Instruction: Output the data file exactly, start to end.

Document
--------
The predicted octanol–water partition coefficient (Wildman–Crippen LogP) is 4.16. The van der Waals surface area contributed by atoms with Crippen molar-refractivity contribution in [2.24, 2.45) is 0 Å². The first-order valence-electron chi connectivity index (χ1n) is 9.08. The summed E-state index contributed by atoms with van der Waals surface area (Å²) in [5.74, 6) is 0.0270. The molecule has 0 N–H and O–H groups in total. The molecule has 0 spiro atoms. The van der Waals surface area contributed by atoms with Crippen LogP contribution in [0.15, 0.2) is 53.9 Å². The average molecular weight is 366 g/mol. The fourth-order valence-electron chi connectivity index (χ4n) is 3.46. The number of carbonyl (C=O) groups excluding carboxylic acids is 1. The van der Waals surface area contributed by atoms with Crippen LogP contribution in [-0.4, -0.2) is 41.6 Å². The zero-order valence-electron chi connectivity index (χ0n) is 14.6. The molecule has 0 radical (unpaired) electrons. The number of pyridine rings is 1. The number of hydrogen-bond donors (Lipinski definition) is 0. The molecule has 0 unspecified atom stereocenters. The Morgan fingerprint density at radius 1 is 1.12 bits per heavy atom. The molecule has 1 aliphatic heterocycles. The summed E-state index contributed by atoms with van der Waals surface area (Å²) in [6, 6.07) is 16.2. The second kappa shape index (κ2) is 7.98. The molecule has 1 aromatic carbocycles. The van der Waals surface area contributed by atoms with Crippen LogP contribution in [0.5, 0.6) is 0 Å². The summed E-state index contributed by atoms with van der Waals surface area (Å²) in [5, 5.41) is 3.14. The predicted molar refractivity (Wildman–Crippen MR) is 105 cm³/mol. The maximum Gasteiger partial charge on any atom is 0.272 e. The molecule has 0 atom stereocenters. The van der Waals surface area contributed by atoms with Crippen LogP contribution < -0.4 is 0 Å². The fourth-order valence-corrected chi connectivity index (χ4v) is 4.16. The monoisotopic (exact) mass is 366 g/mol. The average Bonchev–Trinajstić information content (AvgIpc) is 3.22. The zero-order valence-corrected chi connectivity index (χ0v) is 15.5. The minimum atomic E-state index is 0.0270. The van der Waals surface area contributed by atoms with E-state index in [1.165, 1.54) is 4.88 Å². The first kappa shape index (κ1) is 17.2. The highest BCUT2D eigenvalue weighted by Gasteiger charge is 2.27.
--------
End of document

The predicted octanol–water partition coefficient (Wildman–Crippen LogP) is 4.16. The van der Waals surface area contributed by atoms with Crippen molar-refractivity contribution in [2.24, 2.45) is 0 Å². The first-order valence-electron chi connectivity index (χ1n) is 9.08. The summed E-state index contributed by atoms with van der Waals surface area (Å²) in [5.74, 6) is 0.0270. The molecule has 0 N–H and O–H groups in total. The molecule has 0 spiro atoms. The van der Waals surface area contributed by atoms with Crippen LogP contribution in [0.15, 0.2) is 53.9 Å². The average molecular weight is 366 g/mol. The fourth-order valence-electron chi connectivity index (χ4n) is 3.46. The number of carbonyl (C=O) groups excluding carboxylic acids is 1. The van der Waals surface area contributed by atoms with Crippen LogP contribution in [-0.4, -0.2) is 41.6 Å². The zero-order valence-electron chi connectivity index (χ0n) is 14.6. The molecule has 0 radical (unpaired) electrons. The number of pyridine rings is 1. The number of hydrogen-bond donors (Lipinski definition) is 0. The molecule has 0 unspecified atom stereocenters. The Morgan fingerprint density at radius 1 is 1.12 bits per heavy atom. The molecule has 1 aliphatic heterocycles. The summed E-state index contributed by atoms with van der Waals surface area (Å²) in [6, 6.07) is 16.2. The second kappa shape index (κ2) is 7.98. The molecule has 1 aromatic carbocycles. The van der Waals surface area contributed by atoms with Crippen LogP contribution in [0.5, 0.6) is 0 Å². The summed E-state index contributed by atoms with van der Waals surface area (Å²) in [5, 5.41) is 3.14. The predicted molar refractivity (Wildman–Crippen MR) is 105 cm³/mol. The maximum Gasteiger partial charge on any atom is 0.272 e. The molecule has 0 atom stereocenters. The van der Waals surface area contributed by atoms with Crippen LogP contribution < -0.4 is 0 Å². The fourth-order valence-corrected chi connectivity index (χ4v) is 4.16. The monoisotopic (exact) mass is 366 g/mol. The average Bonchev–Trinajstić information content (AvgIpc) is 3.22. The zero-order valence-corrected chi connectivity index (χ0v) is 15.5. The minimum atomic E-state index is 0.0270. The van der Waals surface area contributed by atoms with E-state index in [1.165, 1.54) is 4.88 Å². The first kappa shape index (κ1) is 17.2. The highest BCUT2D eigenvalue weighted by Gasteiger charge is 2.27.